Mount Mercy recognized for diverting 15 tons of food waste from local landfills

Mount Mercy University was recognized by GreenRU for a successful food diversion project on Tuesday, April 23. In just three months, Mount Mercy diverted 15 tons of waste from local landfills. The project is in partnership with Linn County Solid Waste Agency and GreenRU. The project was funded through grant money made available by the Solid Waste Agency's Commercial Food Scraps Recycling Pilot Project, which is open to all Linn County businesses interested in recycling food waste.GreenRU Presentation

Landfill space continues to shrink, and creating more landfills can be a controversial issue in communities. Waste hauling costs are also on the rise, making long distance shipping of waste cost prohibitive. Food waste accounts for approximately 15 percent, or 20,000 tons (40,000,000 pounds), of material at landfills annually in Linn County. Food decomposing inside a landfill creates methane, a greenhouse gas, which is 20 to 25 times more potent than carbon dioxide.

"While landfill methane capture systems are beneficial, they do not capture 100 percent of methane emissions," said Mount Mercy's Assistant Dean of Adult Accelerated Programs Colette Atkins. "Mount Mercy is pleased to partner with Solid Waste Agency and GreenRU for this very important project that is benefitting our community and our environment."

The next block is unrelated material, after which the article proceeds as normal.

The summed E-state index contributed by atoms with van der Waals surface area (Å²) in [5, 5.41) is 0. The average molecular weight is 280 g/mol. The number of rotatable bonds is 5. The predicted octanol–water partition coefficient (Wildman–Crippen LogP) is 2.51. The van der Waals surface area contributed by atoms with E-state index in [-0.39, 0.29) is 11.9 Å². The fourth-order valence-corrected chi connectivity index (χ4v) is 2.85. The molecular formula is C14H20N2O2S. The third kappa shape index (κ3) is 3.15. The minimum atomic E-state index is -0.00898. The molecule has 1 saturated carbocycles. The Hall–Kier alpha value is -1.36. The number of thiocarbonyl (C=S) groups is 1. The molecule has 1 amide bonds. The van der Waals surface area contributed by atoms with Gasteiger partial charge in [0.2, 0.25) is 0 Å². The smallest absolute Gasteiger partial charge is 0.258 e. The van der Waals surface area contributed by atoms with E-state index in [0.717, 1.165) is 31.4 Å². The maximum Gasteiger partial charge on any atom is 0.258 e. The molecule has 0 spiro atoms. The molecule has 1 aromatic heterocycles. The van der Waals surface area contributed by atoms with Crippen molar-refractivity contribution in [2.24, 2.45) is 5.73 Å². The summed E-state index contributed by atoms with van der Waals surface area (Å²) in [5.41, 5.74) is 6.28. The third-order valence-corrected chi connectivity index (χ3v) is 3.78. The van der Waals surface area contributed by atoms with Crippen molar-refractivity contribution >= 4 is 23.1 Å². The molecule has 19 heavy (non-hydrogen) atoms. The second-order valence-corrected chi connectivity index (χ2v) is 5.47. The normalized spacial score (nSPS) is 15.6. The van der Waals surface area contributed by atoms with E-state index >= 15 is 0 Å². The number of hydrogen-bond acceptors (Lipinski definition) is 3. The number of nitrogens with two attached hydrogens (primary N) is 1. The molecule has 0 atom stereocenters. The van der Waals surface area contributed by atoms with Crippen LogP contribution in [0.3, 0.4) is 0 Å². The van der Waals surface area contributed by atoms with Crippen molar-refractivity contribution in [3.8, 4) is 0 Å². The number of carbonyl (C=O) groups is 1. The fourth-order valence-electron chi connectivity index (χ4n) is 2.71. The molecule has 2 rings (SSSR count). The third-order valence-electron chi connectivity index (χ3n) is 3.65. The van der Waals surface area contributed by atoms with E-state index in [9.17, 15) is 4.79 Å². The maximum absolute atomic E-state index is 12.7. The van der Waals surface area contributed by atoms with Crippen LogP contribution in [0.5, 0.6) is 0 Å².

Pre-consumer kitchen food scraps were collected using compostable bags, which were stored in buckets, gallon carts, and three-yard "organics only" dumpsters. The project investment for a 14-week period totaled $1,471.80. Mount Mercy started the project on October 18, 2012, having organic waste picked up on a weekly basis by GreenRU 40-foot organics-only trucks/trailers.

As the project moves forward, Mount Mercy will work with GreenRU and Solid Waste Agency to improve and expand the organic recycling initiative. Organic waste materials contain valuable nutrients vital to agricultural production and healthy soils. These nutrients are lost once buried inside a landfill and must be artificially replicated through use of oil-based, non-renewable fertilizers.

For more information, contact Colette Atkins at or call 319-363-1323 ext. 1862.

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